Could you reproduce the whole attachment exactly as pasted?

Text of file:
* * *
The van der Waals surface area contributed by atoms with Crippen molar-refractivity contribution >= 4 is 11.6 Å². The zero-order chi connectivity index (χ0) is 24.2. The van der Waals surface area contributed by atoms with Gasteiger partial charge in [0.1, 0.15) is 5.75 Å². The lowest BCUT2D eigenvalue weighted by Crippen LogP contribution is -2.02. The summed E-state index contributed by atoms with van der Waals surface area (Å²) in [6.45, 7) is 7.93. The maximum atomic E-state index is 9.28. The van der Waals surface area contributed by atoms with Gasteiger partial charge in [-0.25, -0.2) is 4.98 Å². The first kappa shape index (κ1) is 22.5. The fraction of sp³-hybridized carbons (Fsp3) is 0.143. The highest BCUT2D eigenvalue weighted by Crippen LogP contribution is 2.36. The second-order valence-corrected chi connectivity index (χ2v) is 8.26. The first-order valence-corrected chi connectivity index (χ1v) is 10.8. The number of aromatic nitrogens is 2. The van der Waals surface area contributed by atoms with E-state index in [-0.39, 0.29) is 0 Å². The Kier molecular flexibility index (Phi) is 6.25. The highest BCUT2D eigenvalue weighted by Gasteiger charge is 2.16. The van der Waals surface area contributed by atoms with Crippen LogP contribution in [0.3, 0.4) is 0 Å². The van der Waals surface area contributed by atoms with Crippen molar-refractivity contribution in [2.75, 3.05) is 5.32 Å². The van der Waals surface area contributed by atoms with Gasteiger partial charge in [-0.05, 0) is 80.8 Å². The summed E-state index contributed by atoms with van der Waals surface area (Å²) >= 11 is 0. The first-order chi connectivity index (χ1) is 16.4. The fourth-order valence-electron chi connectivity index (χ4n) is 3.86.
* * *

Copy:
The van der Waals surface area contributed by atoms with Crippen molar-refractivity contribution >= 4 is 11.6 Å². The zero-order chi connectivity index (χ0) is 24.2. The van der Waals surface area contributed by atoms with Gasteiger partial charge in [0.1, 0.15) is 5.75 Å². The lowest BCUT2D eigenvalue weighted by Crippen LogP contribution is -2.02. The summed E-state index contributed by atoms with van der Waals surface area (Å²) in [6.45, 7) is 7.93. The maximum atomic E-state index is 9.28. The van der Waals surface area contributed by atoms with Gasteiger partial charge in [-0.25, -0.2) is 4.98 Å². The first kappa shape index (κ1) is 22.5. The fraction of sp³-hybridized carbons (Fsp3) is 0.143. The highest BCUT2D eigenvalue weighted by Crippen LogP contribution is 2.36. The second-order valence-corrected chi connectivity index (χ2v) is 8.26. The first-order valence-corrected chi connectivity index (χ1v) is 10.8. The number of aromatic nitrogens is 2. The van der Waals surface area contributed by atoms with E-state index in [-0.39, 0.29) is 0 Å². The Kier molecular flexibility index (Phi) is 6.25. The highest BCUT2D eigenvalue weighted by Gasteiger charge is 2.16. The van der Waals surface area contributed by atoms with Crippen LogP contribution in [0.3, 0.4) is 0 Å². The van der Waals surface area contributed by atoms with Crippen molar-refractivity contribution in [2.75, 3.05) is 5.32 Å². The van der Waals surface area contributed by atoms with Gasteiger partial charge in [-0.05, 0) is 80.8 Å². The summed E-state index contributed by atoms with van der Waals surface area (Å²) >= 11 is 0. The first-order chi connectivity index (χ1) is 16.4. The fourth-order valence-electron chi connectivity index (χ4n) is 3.86.